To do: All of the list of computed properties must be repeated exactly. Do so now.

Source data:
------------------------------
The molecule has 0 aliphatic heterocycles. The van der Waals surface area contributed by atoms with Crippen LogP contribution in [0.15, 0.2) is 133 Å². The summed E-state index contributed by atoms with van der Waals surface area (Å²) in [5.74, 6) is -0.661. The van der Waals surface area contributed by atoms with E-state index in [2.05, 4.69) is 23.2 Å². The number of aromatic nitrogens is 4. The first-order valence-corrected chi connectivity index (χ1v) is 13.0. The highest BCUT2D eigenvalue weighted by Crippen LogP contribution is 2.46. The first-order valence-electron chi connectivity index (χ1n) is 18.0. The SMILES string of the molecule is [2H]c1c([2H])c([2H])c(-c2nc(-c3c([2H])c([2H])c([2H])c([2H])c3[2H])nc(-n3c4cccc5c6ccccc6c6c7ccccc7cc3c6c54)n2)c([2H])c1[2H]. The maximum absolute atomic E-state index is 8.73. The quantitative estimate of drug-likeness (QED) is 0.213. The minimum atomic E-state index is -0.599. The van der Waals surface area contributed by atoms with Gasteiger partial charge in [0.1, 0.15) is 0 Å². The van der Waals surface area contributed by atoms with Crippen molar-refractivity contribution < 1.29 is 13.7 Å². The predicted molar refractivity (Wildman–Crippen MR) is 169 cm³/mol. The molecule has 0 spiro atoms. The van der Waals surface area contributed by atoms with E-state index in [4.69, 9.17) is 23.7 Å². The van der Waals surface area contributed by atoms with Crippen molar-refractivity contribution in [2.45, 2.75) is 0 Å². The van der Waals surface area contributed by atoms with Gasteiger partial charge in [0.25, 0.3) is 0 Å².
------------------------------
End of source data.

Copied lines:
The molecule has 0 aliphatic heterocycles. The van der Waals surface area contributed by atoms with Crippen LogP contribution in [0.15, 0.2) is 133 Å². The summed E-state index contributed by atoms with van der Waals surface area (Å²) in [5.74, 6) is -0.661. The van der Waals surface area contributed by atoms with E-state index in [2.05, 4.69) is 23.2 Å². The number of aromatic nitrogens is 4. The first-order valence-corrected chi connectivity index (χ1v) is 13.0. The highest BCUT2D eigenvalue weighted by Crippen LogP contribution is 2.46. The first-order valence-electron chi connectivity index (χ1n) is 18.0. The SMILES string of the molecule is [2H]c1c([2H])c([2H])c(-c2nc(-c3c([2H])c([2H])c([2H])c([2H])c3[2H])nc(-n3c4cccc5c6ccccc6c6c7ccccc7cc3c6c54)n2)c([2H])c1[2H]. The maximum absolute atomic E-state index is 8.73. The quantitative estimate of drug-likeness (QED) is 0.213. The minimum atomic E-state index is -0.599. The van der Waals surface area contributed by atoms with Gasteiger partial charge in [0.1, 0.15) is 0 Å². The van der Waals surface area contributed by atoms with Crippen molar-refractivity contribution < 1.29 is 13.7 Å². The predicted molar refractivity (Wildman–Crippen MR) is 169 cm³/mol. The molecule has 0 spiro atoms. The van der Waals surface area contributed by atoms with E-state index in [4.69, 9.17) is 23.7 Å². The van der Waals surface area contributed by atoms with Crippen molar-refractivity contribution in [2.45, 2.75) is 0 Å². The van der Waals surface area contributed by atoms with Gasteiger partial charge in [0.25, 0.3) is 0 Å².